Cybersecurity leaders can change the perception of cybersecurity from a cost centre to a business enabler by framing it as a competitive advantage that can drive customer trust and facilitate safe digital transformation. They should communicate how robust cybersecurity measures enable organisations to confidently innovate and leverage new technologies. Demonstrating compliance with security standards can open doors to new markets and customer segments that prioritise data protection.
Additionally, leaders can highlight case studies where strong cybersecurity frameworks have accelerated mergers and acquisitions as well as third-party risk by ensuring due diligence. They can also showcase the potential cost savings from avoiding breaches, which often far exceed the investment in cybersecurity. Integrating cybersecurity strategies with business goals, such as enabling secure cloud adoption or IoT integration, can directly contribute to business agility and growth, further solidifying its role as a fundamental aspect of modern business operations.
With the growing adoption of AI and machine learning in cybersecurity, what ethical considerations and challenges do you foresee, and how should organisations navigate these issues whilst leveraging these technologies?
With the growing adoption of AI and machine learning in cybersecurity, ethical considerations and challenges centre around data privacy, bias, and accountability. Ensuring that AI systems are trained on diverse, unbiased data sets is critical to preventing the perpetuation of existing biases. Additionally, respecting user privacy when utilising large datasets for machine learning models is paramount.
Organisations must also address the potential for over-reliance on AI, maintaining human oversight to ensure accountability, particularly in the event of failures or breaches. Transparency in AI operations and decisions is essential to building trust amongst stakeholders.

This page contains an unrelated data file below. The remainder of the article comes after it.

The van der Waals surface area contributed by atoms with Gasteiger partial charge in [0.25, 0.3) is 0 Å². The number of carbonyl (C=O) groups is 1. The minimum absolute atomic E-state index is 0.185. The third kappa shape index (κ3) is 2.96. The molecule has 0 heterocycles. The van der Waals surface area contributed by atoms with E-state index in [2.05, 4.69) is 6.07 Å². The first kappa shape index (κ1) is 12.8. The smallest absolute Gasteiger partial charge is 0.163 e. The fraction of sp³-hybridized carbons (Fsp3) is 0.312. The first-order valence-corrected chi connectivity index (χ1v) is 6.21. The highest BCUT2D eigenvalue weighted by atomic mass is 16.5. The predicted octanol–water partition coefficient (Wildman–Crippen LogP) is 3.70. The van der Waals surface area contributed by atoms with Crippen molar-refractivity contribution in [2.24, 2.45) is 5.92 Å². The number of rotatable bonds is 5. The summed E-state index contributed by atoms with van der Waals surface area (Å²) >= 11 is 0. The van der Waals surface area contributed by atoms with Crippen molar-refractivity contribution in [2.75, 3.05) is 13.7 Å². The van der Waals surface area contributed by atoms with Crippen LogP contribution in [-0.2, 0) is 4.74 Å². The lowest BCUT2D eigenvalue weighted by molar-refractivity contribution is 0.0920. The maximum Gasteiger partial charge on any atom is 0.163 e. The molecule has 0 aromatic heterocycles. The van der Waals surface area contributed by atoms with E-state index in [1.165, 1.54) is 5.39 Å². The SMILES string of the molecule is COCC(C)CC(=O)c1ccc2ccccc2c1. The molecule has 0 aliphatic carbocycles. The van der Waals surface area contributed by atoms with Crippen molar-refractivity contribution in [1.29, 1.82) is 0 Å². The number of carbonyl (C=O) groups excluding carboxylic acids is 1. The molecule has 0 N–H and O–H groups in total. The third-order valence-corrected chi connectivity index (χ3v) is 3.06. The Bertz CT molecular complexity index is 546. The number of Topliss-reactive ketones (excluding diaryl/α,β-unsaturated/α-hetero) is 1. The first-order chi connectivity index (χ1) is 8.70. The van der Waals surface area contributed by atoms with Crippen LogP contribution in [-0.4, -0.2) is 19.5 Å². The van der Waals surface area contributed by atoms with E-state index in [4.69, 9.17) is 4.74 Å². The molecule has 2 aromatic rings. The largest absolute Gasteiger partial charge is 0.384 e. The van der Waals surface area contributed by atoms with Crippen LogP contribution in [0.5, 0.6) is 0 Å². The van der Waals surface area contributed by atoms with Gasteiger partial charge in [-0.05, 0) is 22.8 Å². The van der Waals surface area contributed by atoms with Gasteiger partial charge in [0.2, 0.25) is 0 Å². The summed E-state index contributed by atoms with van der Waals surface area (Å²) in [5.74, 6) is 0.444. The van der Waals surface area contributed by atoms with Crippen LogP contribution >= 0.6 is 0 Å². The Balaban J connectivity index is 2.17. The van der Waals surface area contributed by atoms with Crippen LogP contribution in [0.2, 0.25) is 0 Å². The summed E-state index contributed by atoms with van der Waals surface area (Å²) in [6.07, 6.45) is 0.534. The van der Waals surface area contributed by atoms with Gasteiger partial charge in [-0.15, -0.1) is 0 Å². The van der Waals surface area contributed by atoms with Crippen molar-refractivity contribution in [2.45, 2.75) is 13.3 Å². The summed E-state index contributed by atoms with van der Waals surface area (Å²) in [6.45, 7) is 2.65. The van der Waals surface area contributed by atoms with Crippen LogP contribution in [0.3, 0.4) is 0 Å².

Finally, there should be clear guidelines and frameworks in place for ethical AI use in cybersecurity, and organisations must stay informed about evolving regulations and ethical standards in this dynamic field. Navigating these issues requires a balanced approach that maximises the benefits of AI technologies whilst minimising potential risks and ethical concerns.
You mentioned your involvement in cybersecurity research. What are some key insights or findings from your recent research that have the potential to shape the future of cybersecurity practices or technologies?
As a cybersecurity enthusiast researching in the areas of cyber threat intelligence, key insights from recent research indicate that a multi-layered security approach is increasingly vital. Findings suggest that threats are becoming more sophisticated, utilising AI and machine learning to bypass traditional security measures. Research emphasises the importance of proactive threat hunting and the integration of behavioural analytics to detect anomalies that signify potential breaches.
Additionally, some of the studies highlight the growing need for collaboration between the private and public sectors to share threat intelligence. There is also a push towards developing quantum-resistant encryption methods, as quantum computing poses a future risk to current cryptography standards. These insights point towards a future where cybersecurity is adaptive, intelligence-driven, and collaborative, with an increased focus on emerging technologies to secure digital assets against evolving threats.
As a judge at the SBR Technology Excellence Awards, what criteria do you consider when assessing the excellence of technology projects?
When assessing the excellence of technology projects for an awards programme like the Singapore Business Review (SBR) Technology Excellence Awards, the criteria would typically include:
- Innovation: Evaluating how the technology project introduces new or significantly improved processes, products, or ideas.
- Impact: Considering the measurable benefits the technology has delivered, such as performance improvements, cost reductions, or revenue growth.
- Scalability: Assessing whether the technology can be effectively expanded or adapted to meet growing or changing demands.
- User Experience: Looking at how the technology enhances the user experience, including ease of use, design, and accessibility.
- Security: Examining the robustness of the technology's security measures and how it protects against potential threats.
Sustainability: Considering the technology's environmental impact and how it promotes sustainable practices within the industry.
With these, I hope the criteria help determine not only the technological achievements of the project but also its broader contributions to business and society.